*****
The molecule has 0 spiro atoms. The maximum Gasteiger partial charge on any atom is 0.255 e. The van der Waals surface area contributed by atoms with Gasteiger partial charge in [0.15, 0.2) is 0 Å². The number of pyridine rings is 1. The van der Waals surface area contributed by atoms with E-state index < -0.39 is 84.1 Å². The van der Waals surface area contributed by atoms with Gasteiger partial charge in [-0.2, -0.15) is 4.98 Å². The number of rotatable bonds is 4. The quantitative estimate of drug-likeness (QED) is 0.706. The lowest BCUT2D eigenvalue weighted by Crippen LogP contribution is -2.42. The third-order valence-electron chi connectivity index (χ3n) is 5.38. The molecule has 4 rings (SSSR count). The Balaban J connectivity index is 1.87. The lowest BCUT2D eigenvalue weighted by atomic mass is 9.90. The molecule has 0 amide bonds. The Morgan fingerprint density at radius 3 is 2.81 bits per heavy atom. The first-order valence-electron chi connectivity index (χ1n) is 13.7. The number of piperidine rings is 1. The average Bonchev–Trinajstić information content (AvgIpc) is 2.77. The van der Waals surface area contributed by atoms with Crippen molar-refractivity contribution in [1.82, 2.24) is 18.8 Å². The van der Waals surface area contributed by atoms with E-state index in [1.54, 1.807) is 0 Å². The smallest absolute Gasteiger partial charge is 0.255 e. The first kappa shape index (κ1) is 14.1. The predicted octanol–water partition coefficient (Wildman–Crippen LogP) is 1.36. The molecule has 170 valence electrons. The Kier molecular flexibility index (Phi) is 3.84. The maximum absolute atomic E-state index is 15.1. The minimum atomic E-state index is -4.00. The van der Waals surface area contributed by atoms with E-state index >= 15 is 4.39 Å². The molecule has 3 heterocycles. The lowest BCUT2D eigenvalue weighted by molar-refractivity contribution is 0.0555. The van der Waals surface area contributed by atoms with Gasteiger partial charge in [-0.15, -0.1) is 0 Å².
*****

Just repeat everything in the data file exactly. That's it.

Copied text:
The molecule has 0 spiro atoms. The maximum Gasteiger partial charge on any atom is 0.255 e. The van der Waals surface area contributed by atoms with Gasteiger partial charge in [0.15, 0.2) is 0 Å². The number of pyridine rings is 1. The van der Waals surface area contributed by atoms with E-state index < -0.39 is 84.1 Å². The van der Waals surface area contributed by atoms with Gasteiger partial charge in [-0.2, -0.15) is 4.98 Å². The number of rotatable bonds is 4. The quantitative estimate of drug-likeness (QED) is 0.706. The lowest BCUT2D eigenvalue weighted by Crippen LogP contribution is -2.42. The third-order valence-electron chi connectivity index (χ3n) is 5.38. The molecule has 4 rings (SSSR count). The Balaban J connectivity index is 1.87. The lowest BCUT2D eigenvalue weighted by atomic mass is 9.90. The molecule has 0 amide bonds. The Morgan fingerprint density at radius 3 is 2.81 bits per heavy atom. The first-order valence-electron chi connectivity index (χ1n) is 13.7. The number of piperidine rings is 1. The average Bonchev–Trinajstić information content (AvgIpc) is 2.77. The van der Waals surface area contributed by atoms with Crippen molar-refractivity contribution in [1.82, 2.24) is 18.8 Å². The van der Waals surface area contributed by atoms with E-state index in [1.54, 1.807) is 0 Å². The smallest absolute Gasteiger partial charge is 0.255 e. The first kappa shape index (κ1) is 14.1. The predicted octanol–water partition coefficient (Wildman–Crippen LogP) is 1.36. The molecule has 170 valence electrons. The Kier molecular flexibility index (Phi) is 3.84. The maximum absolute atomic E-state index is 15.1. The minimum atomic E-state index is -4.00. The van der Waals surface area contributed by atoms with E-state index >= 15 is 4.39 Å². The molecule has 3 heterocycles. The lowest BCUT2D eigenvalue weighted by molar-refractivity contribution is 0.0555. The van der Waals surface area contributed by atoms with Gasteiger partial charge in [-0.15, -0.1) is 0 Å².